What are some possible explanations for the rise of the novel as a new literary form?
The rise of the novel as a literary form, at least in England, is often associated with the following phenomena:
- The rise of the economic and social power of the middle class and the slow loss of such power by the aristocracy. Novels increasingly came to depict, in realistic terms, the behavior of people who were neither fabulously wealthy and immensely powerful nor exceptionally poor and powerless.
- As more and more middle-class people became literate and had money to spend on works of fiction, more and more novels were written to satisfy their tastes for reading about people who often resembled themselves.
- The rise of increasingly large cities meant that social interactions with large numbers of other people were increasingly common. The novel helped explore the place of individuals in a complex social world.
- The rise of individualism, in which people increasingly had to make choices for themselves rather than having their lifestyles dictated to them by longstanding traditions, meant that more and more people were interested in reading about individuals and the choices those persons had to make.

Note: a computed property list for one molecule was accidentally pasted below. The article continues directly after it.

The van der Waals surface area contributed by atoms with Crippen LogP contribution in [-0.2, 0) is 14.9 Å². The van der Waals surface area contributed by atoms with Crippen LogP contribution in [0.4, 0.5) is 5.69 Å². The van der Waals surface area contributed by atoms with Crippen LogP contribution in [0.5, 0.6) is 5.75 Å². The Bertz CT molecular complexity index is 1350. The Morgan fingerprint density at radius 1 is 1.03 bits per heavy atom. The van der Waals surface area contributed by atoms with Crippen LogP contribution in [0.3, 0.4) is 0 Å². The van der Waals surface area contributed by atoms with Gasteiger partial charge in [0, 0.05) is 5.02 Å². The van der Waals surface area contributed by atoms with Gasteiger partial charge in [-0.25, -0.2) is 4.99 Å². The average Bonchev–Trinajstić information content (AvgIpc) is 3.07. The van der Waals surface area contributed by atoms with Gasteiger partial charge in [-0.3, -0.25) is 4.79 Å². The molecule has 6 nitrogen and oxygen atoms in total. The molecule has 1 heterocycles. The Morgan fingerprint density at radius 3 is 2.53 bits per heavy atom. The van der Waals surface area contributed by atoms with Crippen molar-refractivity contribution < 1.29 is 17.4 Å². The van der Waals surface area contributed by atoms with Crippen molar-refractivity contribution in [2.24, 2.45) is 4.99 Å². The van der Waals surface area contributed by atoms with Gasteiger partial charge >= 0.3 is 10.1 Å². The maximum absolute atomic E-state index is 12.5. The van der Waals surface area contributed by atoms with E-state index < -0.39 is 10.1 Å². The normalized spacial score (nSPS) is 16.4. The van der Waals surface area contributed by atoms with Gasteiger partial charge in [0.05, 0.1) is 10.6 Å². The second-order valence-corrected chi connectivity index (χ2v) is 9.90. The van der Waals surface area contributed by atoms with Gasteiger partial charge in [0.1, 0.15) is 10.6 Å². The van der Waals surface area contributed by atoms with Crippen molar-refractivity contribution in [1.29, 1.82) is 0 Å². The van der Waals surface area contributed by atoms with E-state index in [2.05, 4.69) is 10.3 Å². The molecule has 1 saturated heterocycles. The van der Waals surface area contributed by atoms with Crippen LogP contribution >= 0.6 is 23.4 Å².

- The rise of individualism also helped encourage an interest in the complexities of individual personalities and characters. To the extent that the novel has a strong psychological dimension, it was responding in part to the increasing emphasis on the idea that each human being is unique and has a mind of his or her own.
Many of the traits just described are visible in the opening paragraph of Daniel Defoe’s book Robinson Crusoe, often considered one of the first novels in English;
I was born in the year 1632, in the city of York, of a good family, though not of that country, my father being a foreigner of Bremen, who settled first at Hull. He got a good estate by merchandise, and leaving off his trade, lived afterwards at York, from whence he had married my mother, whose relations were named Robinson, a very good family in that country, and from whom I was called Robinson Kreutznaer; but, by the usual corruption of words in England, we are now called—nay we call ourselves and write our name—Crusoe; and so my companions always called me.